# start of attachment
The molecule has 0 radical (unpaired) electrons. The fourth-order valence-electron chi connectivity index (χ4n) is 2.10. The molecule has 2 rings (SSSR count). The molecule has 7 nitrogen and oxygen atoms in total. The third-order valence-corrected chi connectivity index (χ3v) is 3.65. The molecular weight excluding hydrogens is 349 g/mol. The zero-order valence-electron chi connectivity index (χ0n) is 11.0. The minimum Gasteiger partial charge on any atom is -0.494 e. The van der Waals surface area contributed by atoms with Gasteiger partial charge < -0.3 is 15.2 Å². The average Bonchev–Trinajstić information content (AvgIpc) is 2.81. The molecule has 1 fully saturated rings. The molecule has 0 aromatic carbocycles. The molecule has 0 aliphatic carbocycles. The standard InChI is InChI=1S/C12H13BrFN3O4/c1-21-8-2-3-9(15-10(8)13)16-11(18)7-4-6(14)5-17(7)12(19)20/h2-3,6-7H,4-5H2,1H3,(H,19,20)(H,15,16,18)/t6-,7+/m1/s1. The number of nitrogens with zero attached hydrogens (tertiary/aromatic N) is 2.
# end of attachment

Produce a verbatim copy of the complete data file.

The molecule has 0 radical (unpaired) electrons. The fourth-order valence-electron chi connectivity index (χ4n) is 2.10. The molecule has 2 rings (SSSR count). The molecule has 7 nitrogen and oxygen atoms in total. The third-order valence-corrected chi connectivity index (χ3v) is 3.65. The molecular weight excluding hydrogens is 349 g/mol. The zero-order valence-electron chi connectivity index (χ0n) is 11.0. The minimum Gasteiger partial charge on any atom is -0.494 e. The van der Waals surface area contributed by atoms with Gasteiger partial charge < -0.3 is 15.2 Å². The average Bonchev–Trinajstić information content (AvgIpc) is 2.81. The molecule has 1 fully saturated rings. The molecule has 0 aromatic carbocycles. The molecule has 0 aliphatic carbocycles. The standard InChI is InChI=1S/C12H13BrFN3O4/c1-21-8-2-3-9(15-10(8)13)16-11(18)7-4-6(14)5-17(7)12(19)20/h2-3,6-7H,4-5H2,1H3,(H,19,20)(H,15,16,18)/t6-,7+/m1/s1. The number of nitrogens with zero attached hydrogens (tertiary/aromatic N) is 2.